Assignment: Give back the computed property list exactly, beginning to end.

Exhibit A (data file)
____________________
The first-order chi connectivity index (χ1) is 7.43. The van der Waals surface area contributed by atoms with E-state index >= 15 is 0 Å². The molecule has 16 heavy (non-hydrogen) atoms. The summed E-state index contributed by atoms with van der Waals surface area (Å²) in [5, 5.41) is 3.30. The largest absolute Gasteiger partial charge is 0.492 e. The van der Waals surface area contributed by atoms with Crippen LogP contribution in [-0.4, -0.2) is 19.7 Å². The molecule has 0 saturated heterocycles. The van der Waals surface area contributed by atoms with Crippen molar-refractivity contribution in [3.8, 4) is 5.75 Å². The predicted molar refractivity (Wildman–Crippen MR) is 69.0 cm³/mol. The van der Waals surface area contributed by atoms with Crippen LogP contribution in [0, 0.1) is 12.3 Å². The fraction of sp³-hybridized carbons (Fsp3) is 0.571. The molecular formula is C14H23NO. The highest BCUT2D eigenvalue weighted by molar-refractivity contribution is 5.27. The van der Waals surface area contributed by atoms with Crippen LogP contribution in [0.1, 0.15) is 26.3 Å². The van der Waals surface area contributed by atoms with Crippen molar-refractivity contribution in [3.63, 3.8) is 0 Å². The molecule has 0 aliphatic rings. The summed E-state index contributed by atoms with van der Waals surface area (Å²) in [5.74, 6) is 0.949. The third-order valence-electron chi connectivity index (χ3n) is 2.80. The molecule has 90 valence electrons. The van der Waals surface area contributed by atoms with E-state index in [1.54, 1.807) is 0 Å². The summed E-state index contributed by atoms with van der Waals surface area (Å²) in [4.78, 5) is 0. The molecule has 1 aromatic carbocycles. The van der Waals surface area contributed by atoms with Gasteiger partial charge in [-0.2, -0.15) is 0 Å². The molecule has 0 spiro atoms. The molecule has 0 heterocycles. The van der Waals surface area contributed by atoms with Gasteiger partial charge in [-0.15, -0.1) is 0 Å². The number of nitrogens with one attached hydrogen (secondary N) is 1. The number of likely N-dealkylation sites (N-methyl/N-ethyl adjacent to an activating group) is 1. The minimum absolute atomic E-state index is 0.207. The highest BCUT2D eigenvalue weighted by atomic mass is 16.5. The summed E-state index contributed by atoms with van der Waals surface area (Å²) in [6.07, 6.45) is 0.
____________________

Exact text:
The first-order chi connectivity index (χ1) is 7.43. The van der Waals surface area contributed by atoms with E-state index >= 15 is 0 Å². The molecule has 16 heavy (non-hydrogen) atoms. The summed E-state index contributed by atoms with van der Waals surface area (Å²) in [5, 5.41) is 3.30. The largest absolute Gasteiger partial charge is 0.492 e. The van der Waals surface area contributed by atoms with Crippen LogP contribution in [-0.4, -0.2) is 19.7 Å². The molecule has 0 saturated heterocycles. The van der Waals surface area contributed by atoms with Crippen molar-refractivity contribution in [3.8, 4) is 5.75 Å². The predicted molar refractivity (Wildman–Crippen MR) is 69.0 cm³/mol. The van der Waals surface area contributed by atoms with Crippen LogP contribution in [0, 0.1) is 12.3 Å². The fraction of sp³-hybridized carbons (Fsp3) is 0.571. The molecular formula is C14H23NO. The highest BCUT2D eigenvalue weighted by molar-refractivity contribution is 5.27. The van der Waals surface area contributed by atoms with Crippen LogP contribution in [0.1, 0.15) is 26.3 Å². The van der Waals surface area contributed by atoms with Crippen molar-refractivity contribution in [3.63, 3.8) is 0 Å². The molecule has 0 aliphatic rings. The summed E-state index contributed by atoms with van der Waals surface area (Å²) in [5.74, 6) is 0.949. The third-order valence-electron chi connectivity index (χ3n) is 2.80. The molecule has 90 valence electrons. The van der Waals surface area contributed by atoms with E-state index in [1.54, 1.807) is 0 Å². The summed E-state index contributed by atoms with van der Waals surface area (Å²) in [4.78, 5) is 0. The molecule has 1 aromatic carbocycles. The van der Waals surface area contributed by atoms with Gasteiger partial charge in [-0.2, -0.15) is 0 Å². The molecule has 0 spiro atoms. The molecule has 0 heterocycles. The van der Waals surface area contributed by atoms with Gasteiger partial charge in [-0.15, -0.1) is 0 Å². The number of nitrogens with one attached hydrogen (secondary N) is 1. The number of likely N-dealkylation sites (N-methyl/N-ethyl adjacent to an activating group) is 1. The minimum absolute atomic E-state index is 0.207. The highest BCUT2D eigenvalue weighted by atomic mass is 16.5. The summed E-state index contributed by atoms with van der Waals surface area (Å²) in [6.07, 6.45) is 0.